The linguist Heinz Kloss considered Modern Scots a Halbsprache (half language) in terms of a Ausbausprache - Abstandsprache - Dachsprache framework although today, in Scotland, most people's speech is somewhere on a continuum ranging from traditional broad Scots to Scottish Standard English. Many speakers are either diglossic and/or able to code-switch along the continuum depending on the situation in which they find themselves. Where on this continuum English-influenced Scots becomes Scots-influenced English is difficult to determine (see language change below). Since standard English now generally has the role of a Dachsprache, disputes often arise as to whether or not the varieties of Scots are dialects of Scottish English or constitute a separate language in their own right.

The British government now accepts Scots as a regional language and has recognised it as such under the European Charter for Regional or Minority Languages.

Evidence for its existence as a separate language lies in the extensive body of Scots literature, its independent — if somewhat fluid — orthographic conventions and in its former use as the language of the original Parliament of Scotland. Since Scotland retained distinct political, legal and religious systems after the Union, many Scots terms passed into Scottish English. For instance, libel and slander, separate in English law, are bundled together as defamation in Scots law.

After the Union and the shift of political power to England, the use of Scots was discouraged by many in authority and education, as was the notion of Scottishness itself. Many leading Scots of the period, such as David Hume, considered themselves Northern British rather than Scottish. They attempted to rid themselves of their Scots in a bid to establish standard English as the official language of the newly formed Union. Enthusiasm for this new Britishness waned over time, and the use of Scots as a literary language was revived by several prominent Scotsmen such as Robert Burns. Such 18th and 19th century writers were well aware of cross-dialect standard literary norms, but during the first half of the 20th century, knowledge of such norms waned and currently there is no institutionalised standard literary form. During the second half of the 20th century, enthusiasts developed regularised cross-dialect forms following historical orthographic conventions, but these have had a limited impact. In much contemporary written Scots language, local loyalties usually prevail, and the written form usually adopts standard English sound-to-letter correspondences to represent the local pronunciation.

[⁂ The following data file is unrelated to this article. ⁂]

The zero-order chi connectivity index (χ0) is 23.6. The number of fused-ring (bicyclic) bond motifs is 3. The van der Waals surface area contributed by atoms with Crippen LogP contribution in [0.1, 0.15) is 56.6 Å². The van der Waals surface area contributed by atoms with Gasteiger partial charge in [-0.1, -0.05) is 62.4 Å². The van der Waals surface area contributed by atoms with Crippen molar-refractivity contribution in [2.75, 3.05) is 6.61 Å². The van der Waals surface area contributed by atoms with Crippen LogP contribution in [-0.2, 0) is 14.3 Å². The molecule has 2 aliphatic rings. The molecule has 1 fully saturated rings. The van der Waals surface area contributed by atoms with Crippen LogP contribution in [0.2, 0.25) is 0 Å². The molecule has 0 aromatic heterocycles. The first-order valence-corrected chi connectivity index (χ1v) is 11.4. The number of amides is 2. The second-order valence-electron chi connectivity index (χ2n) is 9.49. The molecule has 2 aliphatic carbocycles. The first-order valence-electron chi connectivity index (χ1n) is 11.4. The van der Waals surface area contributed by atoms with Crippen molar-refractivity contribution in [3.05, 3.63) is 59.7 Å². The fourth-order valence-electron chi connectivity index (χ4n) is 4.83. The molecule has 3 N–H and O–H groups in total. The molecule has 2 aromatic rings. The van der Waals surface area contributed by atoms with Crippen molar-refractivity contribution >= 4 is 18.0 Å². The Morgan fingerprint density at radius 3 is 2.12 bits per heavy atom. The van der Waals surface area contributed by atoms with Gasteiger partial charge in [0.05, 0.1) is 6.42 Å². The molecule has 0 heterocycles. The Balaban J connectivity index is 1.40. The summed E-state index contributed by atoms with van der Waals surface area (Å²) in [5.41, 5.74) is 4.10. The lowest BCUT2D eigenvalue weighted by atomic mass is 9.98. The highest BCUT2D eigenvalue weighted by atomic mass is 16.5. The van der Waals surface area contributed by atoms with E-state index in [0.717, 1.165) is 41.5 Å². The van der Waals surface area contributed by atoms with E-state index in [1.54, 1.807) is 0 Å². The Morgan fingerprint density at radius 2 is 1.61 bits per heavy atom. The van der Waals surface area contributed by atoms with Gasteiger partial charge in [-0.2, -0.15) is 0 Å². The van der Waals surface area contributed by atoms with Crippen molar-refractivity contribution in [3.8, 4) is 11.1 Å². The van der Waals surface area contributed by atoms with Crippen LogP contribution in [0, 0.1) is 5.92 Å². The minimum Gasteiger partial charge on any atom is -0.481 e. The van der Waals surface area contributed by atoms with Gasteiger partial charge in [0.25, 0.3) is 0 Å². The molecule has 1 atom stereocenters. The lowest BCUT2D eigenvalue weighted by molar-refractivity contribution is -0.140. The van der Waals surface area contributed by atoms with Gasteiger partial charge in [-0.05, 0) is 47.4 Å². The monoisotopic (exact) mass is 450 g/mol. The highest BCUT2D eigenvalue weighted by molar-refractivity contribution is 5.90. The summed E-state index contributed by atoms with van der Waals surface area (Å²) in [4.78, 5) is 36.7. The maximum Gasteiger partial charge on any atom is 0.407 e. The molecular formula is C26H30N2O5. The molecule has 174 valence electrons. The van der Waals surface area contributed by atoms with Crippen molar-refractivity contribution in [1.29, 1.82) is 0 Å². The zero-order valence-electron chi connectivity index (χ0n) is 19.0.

No education takes place through the medium of Scots, though English lessons may cover it superficially, which usually entails reading some Scots literature and observing local dialect. Much of the material used is often Standard English disguised as Scots, which has upset both proponents of Standard English and proponents of Scots alike. One example of the educational establishment's approach to Scots is "Write a poem in Scots. (It is important not to be worried about spelling in this – write as you hear the sounds in your head.)", whereas guidelines for English require teaching pupils to be "writing fluently and legibly with accurate spelling and punctuation.". This can be seen as revealing the institutionalised disregard for the idea of treating Scots as a language on a par with English and as a teaching method to perpetuate the experience of the pupils' and teachers' parents being taught in school that Scots is 'bad spelling', so that pupils will self-censor any Scots that they do know. Scots can also be studied at university level. The educational system often fails to further the objective to produce people able to read, write, and speak Scots as an autonomous alternative to English, thus contributing to its perceived status as a series of local dialects of English.

The use of Scots in the media is scant and is usually reserved for niches where local dialect is deemed acceptable, e.g. comedy, Burns Night, or representations of traditions and times gone by. Serious use for news, encyclopaedias, documentaries, etc. rarely occurs in Scots, although the Scottish Parliament website offers some information on it.

It is often held that, had Scotland remained independent, Scots would have remained and been regarded as a separate language from English. On the other hand, a situation similar to that of Swiss German and standard German might have occurred. Equally, the present situation might have occurred, where the social elites and the upwardly mobile adopted Standard English, causing institutional language shift. A model of language revival to which many enthusiasts aspire is that of the Catalan language in areas spanning parts of Spain, France, Andorra and Italy, particularly as regards the situation of Catalan in Catalonia.